Surging Royals could widen gap in arms race vs. Tigers with trade
JUN 19, 2014 4:56a ET
Eventually, the Kansas City Royals will lose another baseball game. That is inevitable. At some point, they could fall back into second place. But what has happened over the past few weeks -- a major-league best 15-4 record -- is no fluke.
The 2014 Royals are better than the 2013 Royals. The 2014 Tigers are worse than the 2013 Tigers. A third comparison -- whether the 2014 Royals are better than the 2014 Tigers -- remains unsettled, but there's increasing evidence Kansas City will prevail.
The Royals have a deeper, better bullpen than the Tigers -- and no amount of trading between now and the July 31 non-waiver deadline is likely to change that. The Kansas City rotation has more quality starts than Detroit's this season. And while the Tigers' lineup often is revealed to be too young or too old, depending on the night, the Royals have had one of the most productive offenses in baseball since Dale Sveum took over as hitting coach May 29.
In short: Royals general manager Dayton Moore had the right idea when he acquired ace James Shields and lock-down setup man Wade Davis from Tampa Bay for a prospect package headlined by stud outfielder Wil Myers.
With Shields set to become a free agent after this season, that move in December 2012 effectively established a two-year window in which the Royals must win. This is the second of those years.
But what if Moore makes another trade to extend that window for another season?
That could explain why a Royals scout was in attendance when everyone's favorite trade candidate, Chicago Cubs right-hander Jeff Samardzija, pitched Tuesday night in Miami. (In fact, the Royals scouted his start prior to that, as well.) By adding Samardzija, who won't become a free agent until after 2015, the Royals would acquire protection against the likely event Shields signs elsewhere after this year.
Because not only are the Royals outperforming the Tigers at the major-league level, but executives around the league believe Kansas City also has a deeper farm system than Detroit. As much as we tend to overrate the impact of deadline deals, for the Royals to acquire Samardzija or Rays super-utility extraordinaire Ben Zobrist would send a surge of confidence through their clubhouse ... and have the opposite psychological effect on the beleaguered Tigers.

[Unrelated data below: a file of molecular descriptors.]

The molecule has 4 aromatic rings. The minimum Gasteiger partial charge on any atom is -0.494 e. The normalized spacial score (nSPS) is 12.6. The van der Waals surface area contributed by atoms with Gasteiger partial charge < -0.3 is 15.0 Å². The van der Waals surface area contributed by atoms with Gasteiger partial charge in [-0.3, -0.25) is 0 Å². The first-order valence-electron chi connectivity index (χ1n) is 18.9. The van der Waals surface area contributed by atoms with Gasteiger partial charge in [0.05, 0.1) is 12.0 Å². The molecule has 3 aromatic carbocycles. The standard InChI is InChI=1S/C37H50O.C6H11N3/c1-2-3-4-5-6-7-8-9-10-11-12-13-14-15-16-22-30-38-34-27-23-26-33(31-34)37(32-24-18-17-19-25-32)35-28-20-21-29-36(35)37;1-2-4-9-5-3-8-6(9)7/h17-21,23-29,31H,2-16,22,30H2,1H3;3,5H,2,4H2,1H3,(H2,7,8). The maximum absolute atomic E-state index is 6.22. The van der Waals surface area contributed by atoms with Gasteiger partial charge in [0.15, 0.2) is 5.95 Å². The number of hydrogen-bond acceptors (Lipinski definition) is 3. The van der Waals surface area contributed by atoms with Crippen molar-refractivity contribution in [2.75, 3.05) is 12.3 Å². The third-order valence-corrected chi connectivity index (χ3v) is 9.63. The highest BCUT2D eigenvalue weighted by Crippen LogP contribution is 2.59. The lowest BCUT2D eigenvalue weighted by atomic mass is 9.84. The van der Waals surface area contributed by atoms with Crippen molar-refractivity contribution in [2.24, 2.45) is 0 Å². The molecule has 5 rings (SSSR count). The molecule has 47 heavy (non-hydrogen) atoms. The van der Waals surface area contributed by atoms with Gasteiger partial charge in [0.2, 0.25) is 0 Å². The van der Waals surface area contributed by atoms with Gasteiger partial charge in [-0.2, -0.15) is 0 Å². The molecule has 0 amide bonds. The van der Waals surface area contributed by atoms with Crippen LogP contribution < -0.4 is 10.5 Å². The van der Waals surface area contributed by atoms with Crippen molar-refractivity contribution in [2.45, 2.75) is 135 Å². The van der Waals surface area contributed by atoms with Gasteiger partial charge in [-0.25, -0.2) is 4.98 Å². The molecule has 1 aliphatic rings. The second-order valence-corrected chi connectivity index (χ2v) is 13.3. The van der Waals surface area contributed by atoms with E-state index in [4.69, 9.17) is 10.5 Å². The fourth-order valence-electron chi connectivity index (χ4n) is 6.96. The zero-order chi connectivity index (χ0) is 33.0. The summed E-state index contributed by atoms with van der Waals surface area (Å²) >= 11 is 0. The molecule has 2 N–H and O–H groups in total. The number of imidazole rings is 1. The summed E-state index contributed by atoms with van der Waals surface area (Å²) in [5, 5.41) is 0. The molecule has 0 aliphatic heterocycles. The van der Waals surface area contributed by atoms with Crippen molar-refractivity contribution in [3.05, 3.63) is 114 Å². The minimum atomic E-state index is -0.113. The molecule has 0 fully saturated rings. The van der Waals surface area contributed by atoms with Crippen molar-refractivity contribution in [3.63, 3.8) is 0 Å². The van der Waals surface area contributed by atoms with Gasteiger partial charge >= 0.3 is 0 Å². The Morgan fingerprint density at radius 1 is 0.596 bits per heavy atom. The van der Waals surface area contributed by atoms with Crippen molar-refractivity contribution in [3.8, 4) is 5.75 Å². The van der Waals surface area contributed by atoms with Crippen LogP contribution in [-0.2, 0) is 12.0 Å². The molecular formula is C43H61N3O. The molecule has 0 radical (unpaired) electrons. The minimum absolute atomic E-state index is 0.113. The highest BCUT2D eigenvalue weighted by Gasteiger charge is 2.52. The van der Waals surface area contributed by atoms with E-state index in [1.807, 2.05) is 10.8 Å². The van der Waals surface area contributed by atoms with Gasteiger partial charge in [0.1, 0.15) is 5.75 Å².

To be clear, it doesn't appear the Royals are close to any impact deals. Moore likely would need to part with a member of the current rotation -- left-hander Danny Duffy is the most obvious candidate -- to acquire Samardzija, because of the Cubs' need for pitching. It's not clear if Moore is willing to do that.
The Royals may have an easier time meeting the price tag for Zobrist, since the Kansas City farm system is deeper in position players, which is what the Rays are expected to seek. Zobrist, like Samardzija, would be more than a two-month rental. Zobrist's contract includes a reasonable $7.5 million club option for 2015, after which he will become a free agent, according to Cot's Baseball Contracts.
The Royals do have interest in the switch-hitting Zobrist, according to one major-league source, and he would fit their roster in a number of ways: He can play right field and third base, positions at which Nori Aoki and Mike Moustakas, respectively, have struggled to hit for stretches this year. He's regarded as an excellent teammate, would bring postseason experience to a young clubhouse, and played with Shields in Tampa Bay for many years.
One more factor that could help trade talks move along: Rays officials know the Royals' farm system well from legwork they did leading up to the Shields-Myers trade.
Samardzija and Zobrist are in demand throughout the industry, and it would be premature to describe Kansas City as a favorite to land either one. But the dream of reaching the postseason for the first time since 1985 has become a credible one for the Royals and their fans. And the rallying cry need not be "2014 or bust." The Royals should be good for a while, especially if Moore makes the right move -- or moves -- at the deadline.